Tirana


Albanian Italia


Street food in Tirana isn’t the greatest joy of this city, with borek and not much else at every corner shop. Tirana, however, displays plenty of influence from its Italianate history, and as a consequence there’s some amazing gourmet food to be eaten. Primarily, try Salt Rest, in the trendy Blloku district: it serves highbrow Italian dishes at comfortably low prices. Around the corner from Salt, Cioccolatiitaliani is decadent and high-brow, with an ambience of Central Europe’s glitziest post-millennial hangouts. For all things chocolatey, it’s the place to be.


The House of Leaves


The House of Leaves, located around the corner from Skenderbeg Square, is an essential experience for understanding the cult of former Albania under Enver Hoxha’s dictatorship, a country practically closed to the outside world during the Cold War years. It was the house of the Albanian secret police, and exhibits photography, surveillance equipment and retro propaganda videos amongst much more. Much of the material, thankfully, is also translated into English.


Stick with the Lek


Albania’s currency, the lek, can only in principle be acquired and exchanged within Albania. The euro is widely accepted, and sometimes actively, pushily preferred – but exchange rates are often not favourable. To avoid being squeezed into inflated prices, always ask to pay in lek – even at places which, for tourism purposes, only quote prices in Euro. Doing the maths into lek is a headache, but will save you some money in the long-run.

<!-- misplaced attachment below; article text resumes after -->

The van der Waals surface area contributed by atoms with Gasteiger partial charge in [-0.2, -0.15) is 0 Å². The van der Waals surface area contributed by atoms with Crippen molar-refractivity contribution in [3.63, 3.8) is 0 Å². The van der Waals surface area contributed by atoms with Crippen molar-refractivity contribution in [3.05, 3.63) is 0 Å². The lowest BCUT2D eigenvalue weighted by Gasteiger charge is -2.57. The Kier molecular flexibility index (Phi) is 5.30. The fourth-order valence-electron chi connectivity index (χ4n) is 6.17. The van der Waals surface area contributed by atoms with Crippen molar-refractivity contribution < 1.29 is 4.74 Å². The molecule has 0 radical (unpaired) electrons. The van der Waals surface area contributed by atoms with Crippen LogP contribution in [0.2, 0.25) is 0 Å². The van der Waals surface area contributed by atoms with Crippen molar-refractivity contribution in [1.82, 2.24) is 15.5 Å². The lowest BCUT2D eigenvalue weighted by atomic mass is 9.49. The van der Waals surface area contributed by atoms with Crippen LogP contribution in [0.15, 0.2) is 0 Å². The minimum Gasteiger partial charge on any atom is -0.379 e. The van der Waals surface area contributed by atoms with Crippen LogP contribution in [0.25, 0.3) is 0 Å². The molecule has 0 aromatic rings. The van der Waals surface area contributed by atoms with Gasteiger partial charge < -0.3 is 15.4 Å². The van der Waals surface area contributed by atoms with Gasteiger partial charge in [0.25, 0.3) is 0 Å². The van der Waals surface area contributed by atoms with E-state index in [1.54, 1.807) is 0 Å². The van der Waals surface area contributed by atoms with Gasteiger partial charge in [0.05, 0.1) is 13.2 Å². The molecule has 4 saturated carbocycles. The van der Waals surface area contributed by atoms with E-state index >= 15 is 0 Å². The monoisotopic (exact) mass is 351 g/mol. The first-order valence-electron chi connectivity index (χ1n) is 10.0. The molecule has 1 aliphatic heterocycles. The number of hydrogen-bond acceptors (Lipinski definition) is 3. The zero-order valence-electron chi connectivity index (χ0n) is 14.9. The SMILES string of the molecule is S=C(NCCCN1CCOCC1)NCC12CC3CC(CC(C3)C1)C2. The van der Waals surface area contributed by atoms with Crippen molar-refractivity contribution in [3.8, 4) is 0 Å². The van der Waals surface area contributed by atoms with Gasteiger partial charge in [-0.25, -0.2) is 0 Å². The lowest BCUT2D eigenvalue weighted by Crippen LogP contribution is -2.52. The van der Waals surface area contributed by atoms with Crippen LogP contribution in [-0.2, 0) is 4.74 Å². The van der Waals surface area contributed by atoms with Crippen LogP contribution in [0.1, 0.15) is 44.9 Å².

Bunker Browsing


The other experience essential to grasping recent Albanian history is also a sensory one: the Bunk’Art museums are, as you’d expect, housed quite some metres underground. It’s cold down there, but also expect long tunnels of atmospheric post-WW2 history; it’s also a far more modernised museum experience than others in the city. There are two Bunk’Art museums, but the Skenderbeg Square site, known as Bunk’Art 2, is definitely the most accessible.


Radios and Rakija


Komiteti ought to be recognised as one of the most iconic cafes in the world (although you might have to traverse a few poorly-lit side streets to get there). It’s an idiosyncratic and retro hangout, which both doubles as museum for communist memorabilia and as a treasure mine for rakija enthusiasts. Its huge range of this ubiquitous spirit is sure to leave you with a burning mouth, served up in the cozy ambience of a 1970s Albanian drawing-room.